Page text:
The Mama Ada Foundation
We hope that you let these stories really sink in, slowly reading about these young people in Kenya and how their lives were profoundly changed through scholarships from our organization. This year, The Mama Ada Foundation awarded scholarships to 225 students in Kenya, enabling them to find their desks in a classroom and to realize their potential.
Without scholarships from our organization, these alums highlighted here could not have gone to high school and moved on to bright futures.
Yet while many have achieved great success, there are literally thousands of other young people waiting for the opportunity to attend school.
Our Mama Ada Scholarship Alums have formed their own organization, in response to this need - the Mama Ada Alumni Association. This remarkable group of former students is now providing uniforms and other necessities to students in their communities. We salute their generosity and vision for their people, with the clear idea that change can begin with just a few people, such as Mama Ada, believing in goodness and opportunity for all.
Japheth was one of the first students to receive a scholarship from The Mama Ada Foundation.
He was a young man living on a small farm near Mama Ada’s home, when his community nominated him to receive tuition assistance.
Japheth has since propelled himself to success, as he is now the Administrator for Alexandria Cancer Centre, which has multiple hospital locations.
Japheth is working toward a graduate degree, as he also manages his farm.
William was among the first group of young people to be awarded a scholarship from our organization.
His community put his name forward for assistance, as they saw his hard work and potential, yet his need for funds to get to school.
In the years since William received his first scholarship, he has never lost sight of his goal to change the world for the better.
Holding a graduate degree, he is now employed in a high level finance position with the Public Service Commission of Kenya.
Maurine received scholarships from The Mama Ada Foundation that enabled her to complete high school and to earn a college degree.
Now, she works as a nurse at Alexandria Cancer Centre, having been hired there by fellow Mama Ada Scholarship Alum, Japheth Yegon.
Maurine is very thankful for the opportunities made possible through donors to The Mama Ada Foundation - she says, “Counting my blessings one by one with service to humanity.”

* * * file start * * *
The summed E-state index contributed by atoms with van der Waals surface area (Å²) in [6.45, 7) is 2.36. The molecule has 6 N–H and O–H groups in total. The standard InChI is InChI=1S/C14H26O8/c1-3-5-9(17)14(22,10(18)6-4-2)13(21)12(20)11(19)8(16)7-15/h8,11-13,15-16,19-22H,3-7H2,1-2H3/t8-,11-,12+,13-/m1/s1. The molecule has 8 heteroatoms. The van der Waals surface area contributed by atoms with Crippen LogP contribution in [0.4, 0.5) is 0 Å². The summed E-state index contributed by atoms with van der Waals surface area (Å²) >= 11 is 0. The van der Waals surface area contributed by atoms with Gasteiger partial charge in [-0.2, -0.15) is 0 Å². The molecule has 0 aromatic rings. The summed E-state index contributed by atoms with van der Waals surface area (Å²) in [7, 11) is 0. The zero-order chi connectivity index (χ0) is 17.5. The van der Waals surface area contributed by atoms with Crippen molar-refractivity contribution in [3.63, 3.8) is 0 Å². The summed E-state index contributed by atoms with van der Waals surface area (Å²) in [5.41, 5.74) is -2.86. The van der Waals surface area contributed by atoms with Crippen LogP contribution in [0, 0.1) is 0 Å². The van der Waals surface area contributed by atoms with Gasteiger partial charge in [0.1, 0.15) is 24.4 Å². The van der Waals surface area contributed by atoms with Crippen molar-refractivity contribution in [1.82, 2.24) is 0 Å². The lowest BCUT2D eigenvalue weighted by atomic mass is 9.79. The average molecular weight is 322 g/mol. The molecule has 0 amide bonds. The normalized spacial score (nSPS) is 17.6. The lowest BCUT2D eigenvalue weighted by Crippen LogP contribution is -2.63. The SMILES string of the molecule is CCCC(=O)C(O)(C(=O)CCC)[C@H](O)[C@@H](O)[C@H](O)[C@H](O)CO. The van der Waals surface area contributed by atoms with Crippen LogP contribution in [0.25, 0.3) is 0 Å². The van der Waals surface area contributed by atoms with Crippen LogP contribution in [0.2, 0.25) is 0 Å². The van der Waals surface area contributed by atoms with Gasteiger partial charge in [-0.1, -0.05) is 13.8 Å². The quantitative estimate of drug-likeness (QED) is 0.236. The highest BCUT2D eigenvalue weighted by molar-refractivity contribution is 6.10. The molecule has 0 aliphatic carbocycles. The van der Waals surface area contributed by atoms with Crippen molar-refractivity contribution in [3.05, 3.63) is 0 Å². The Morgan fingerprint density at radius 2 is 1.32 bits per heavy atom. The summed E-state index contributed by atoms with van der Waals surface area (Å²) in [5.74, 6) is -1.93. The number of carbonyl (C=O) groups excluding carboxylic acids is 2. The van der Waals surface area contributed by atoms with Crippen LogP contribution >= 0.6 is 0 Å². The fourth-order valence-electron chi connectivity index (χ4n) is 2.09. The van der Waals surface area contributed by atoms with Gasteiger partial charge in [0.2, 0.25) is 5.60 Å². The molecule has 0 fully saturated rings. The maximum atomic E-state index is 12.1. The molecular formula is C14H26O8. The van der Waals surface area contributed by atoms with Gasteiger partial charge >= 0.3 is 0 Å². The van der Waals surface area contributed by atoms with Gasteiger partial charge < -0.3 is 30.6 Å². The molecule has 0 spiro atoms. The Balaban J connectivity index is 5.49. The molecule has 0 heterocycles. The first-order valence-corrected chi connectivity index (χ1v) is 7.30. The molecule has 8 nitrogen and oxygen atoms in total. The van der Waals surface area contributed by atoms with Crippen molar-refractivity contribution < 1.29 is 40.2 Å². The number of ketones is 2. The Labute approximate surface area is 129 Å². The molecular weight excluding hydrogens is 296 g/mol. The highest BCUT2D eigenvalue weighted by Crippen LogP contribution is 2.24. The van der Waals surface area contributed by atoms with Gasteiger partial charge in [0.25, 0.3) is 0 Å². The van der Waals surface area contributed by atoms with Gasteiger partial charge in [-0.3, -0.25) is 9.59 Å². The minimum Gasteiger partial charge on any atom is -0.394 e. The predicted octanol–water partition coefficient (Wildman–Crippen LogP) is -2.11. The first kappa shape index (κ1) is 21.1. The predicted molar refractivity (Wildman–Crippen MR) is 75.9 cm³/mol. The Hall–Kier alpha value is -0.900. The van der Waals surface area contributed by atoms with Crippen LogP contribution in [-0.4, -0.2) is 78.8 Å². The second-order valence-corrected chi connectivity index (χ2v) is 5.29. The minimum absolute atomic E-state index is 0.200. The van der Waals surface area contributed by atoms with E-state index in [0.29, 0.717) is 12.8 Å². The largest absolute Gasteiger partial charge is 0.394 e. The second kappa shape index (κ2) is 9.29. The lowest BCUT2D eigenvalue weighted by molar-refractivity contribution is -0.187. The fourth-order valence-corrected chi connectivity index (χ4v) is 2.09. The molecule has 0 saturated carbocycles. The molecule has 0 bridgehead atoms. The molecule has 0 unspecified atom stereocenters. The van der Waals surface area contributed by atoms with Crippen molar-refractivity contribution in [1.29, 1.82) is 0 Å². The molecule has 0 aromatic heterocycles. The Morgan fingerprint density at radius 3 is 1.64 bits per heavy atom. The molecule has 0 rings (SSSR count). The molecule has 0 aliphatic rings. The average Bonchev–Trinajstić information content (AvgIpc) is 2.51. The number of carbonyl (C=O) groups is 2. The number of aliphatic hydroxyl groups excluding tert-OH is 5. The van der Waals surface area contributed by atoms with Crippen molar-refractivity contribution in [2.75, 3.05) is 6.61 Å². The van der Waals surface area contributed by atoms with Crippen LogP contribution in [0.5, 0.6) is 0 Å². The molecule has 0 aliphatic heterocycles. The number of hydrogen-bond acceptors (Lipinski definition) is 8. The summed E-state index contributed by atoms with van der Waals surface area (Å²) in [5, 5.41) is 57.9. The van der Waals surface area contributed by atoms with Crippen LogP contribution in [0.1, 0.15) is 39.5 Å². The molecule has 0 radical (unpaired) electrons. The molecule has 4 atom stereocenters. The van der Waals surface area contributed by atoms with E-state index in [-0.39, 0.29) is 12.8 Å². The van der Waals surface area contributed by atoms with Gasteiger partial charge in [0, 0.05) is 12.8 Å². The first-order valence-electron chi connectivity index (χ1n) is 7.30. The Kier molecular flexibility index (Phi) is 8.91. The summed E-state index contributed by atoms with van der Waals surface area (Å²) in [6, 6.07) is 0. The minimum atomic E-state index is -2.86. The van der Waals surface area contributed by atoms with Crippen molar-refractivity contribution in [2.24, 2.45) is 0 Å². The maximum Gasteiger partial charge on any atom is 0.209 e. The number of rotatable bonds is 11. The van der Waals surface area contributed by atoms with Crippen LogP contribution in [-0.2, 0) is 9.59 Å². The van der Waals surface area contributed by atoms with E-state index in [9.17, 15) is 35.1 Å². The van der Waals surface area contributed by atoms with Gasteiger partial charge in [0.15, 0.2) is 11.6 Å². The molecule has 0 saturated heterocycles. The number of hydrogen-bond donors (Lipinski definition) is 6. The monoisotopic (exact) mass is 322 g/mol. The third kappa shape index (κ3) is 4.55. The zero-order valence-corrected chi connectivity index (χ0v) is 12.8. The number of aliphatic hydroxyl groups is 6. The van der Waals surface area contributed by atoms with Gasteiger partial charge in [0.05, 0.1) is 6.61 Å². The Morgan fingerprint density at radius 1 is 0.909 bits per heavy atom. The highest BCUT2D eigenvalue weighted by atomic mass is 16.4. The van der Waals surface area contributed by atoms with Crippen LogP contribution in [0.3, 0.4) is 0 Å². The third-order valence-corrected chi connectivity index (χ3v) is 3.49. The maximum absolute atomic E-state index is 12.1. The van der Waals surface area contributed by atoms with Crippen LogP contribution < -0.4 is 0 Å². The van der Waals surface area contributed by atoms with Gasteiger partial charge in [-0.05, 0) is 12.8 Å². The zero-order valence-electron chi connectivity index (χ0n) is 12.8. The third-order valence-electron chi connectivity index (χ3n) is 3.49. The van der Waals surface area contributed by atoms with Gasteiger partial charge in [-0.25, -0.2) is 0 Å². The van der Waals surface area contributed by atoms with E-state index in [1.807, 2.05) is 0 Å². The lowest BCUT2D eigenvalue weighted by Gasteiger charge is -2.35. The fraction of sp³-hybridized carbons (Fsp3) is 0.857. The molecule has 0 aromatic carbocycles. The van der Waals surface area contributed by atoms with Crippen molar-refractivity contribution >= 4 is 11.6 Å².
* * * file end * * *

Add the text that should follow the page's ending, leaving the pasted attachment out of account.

We know that in the years ahead Maurine will serve many people with medical needs, and we are blessed to have partnered with her to make her dreams come true.
Susan Chmba Lagat
Susan Chmba Lagat is a farmer whose life has been transformed by our Ag Pilot Project. She lives on a farm with two acres of land, not far from Mama Ada’s own farm. Susan has participated in training from The Mama Ada Foundation, such as the poultry training, and learned about better ways to care for her poultry, such as brood management, poultry housing and hygiene, feeding and vaccination practices.
In her own words, “I used to crush some herbs and administer them to my chickens but they fell ill and died. Thanks to the poultry training, I gained a deeper understanding about the need for routine vaccinations against common diseases.” Susan also learned to put up modern housing structures for her chickens, which protect them from predators. She now boasts of a poultry house that holds 30 chickens, from which she regularly collects eggs for market, giving her family an income.
She says, “Thank you so much to The Mama Ada Foundation and the entire Kenyan team for touching our lives.”
Ezekiel Keny Cherenget
Ezekiel Keny Cherenget grows maize (corn), beans, dairy, and avocado on his two-acre farm. Despite an ankle injury, he gets up early every morning to care for his crops and animals. Along with this hard work ethic, Ezekiel now has knowledge about new ag technologies, thanks to our organization’s training. As one example, he has learned how to convert his maize crop into silage to provide food for his animals.
He now boasts two well-nourished cows that produce milk that he sells to the Sirikwa Farmers Cooperative, providing his family with an income. He has also learned about novel crops and is most happy to report that by selling fruit from his three avocado trees, he is now able to pay for his children’s school tuition.
And along with a gift of seeds and fertilizer from The Mama Ada Foundation, Ezekiel can break a long cycle of hunger, with the vision and knowledge to achieve independence and well-being for his family.
Wilson Rop used to only grow maize (corn), beans and wheat on his two acre farm. Then, he learned through training provided by The Mama Ada Foundation about different kinds of crops. So now, he grows maize, millet, garden peas, onions, beans and more.
In the fields, he works with his wife and children, as they incorporate their new knowledge into field work. As a way of nurturing agriculture skills in his children, some of whom are in high school and studying agriculture, Wilson gave each one a small piece of land to grow crops of their choice. They sell this produce to earn money for their school expenses.
In Wilson’s words, “I want to sincerely thank The Mama Ada Foundation for their support. Thank you for the seeds and fertilizer; our crops are looking very good this year. Kongoi missing (thank you very much) and God bless!”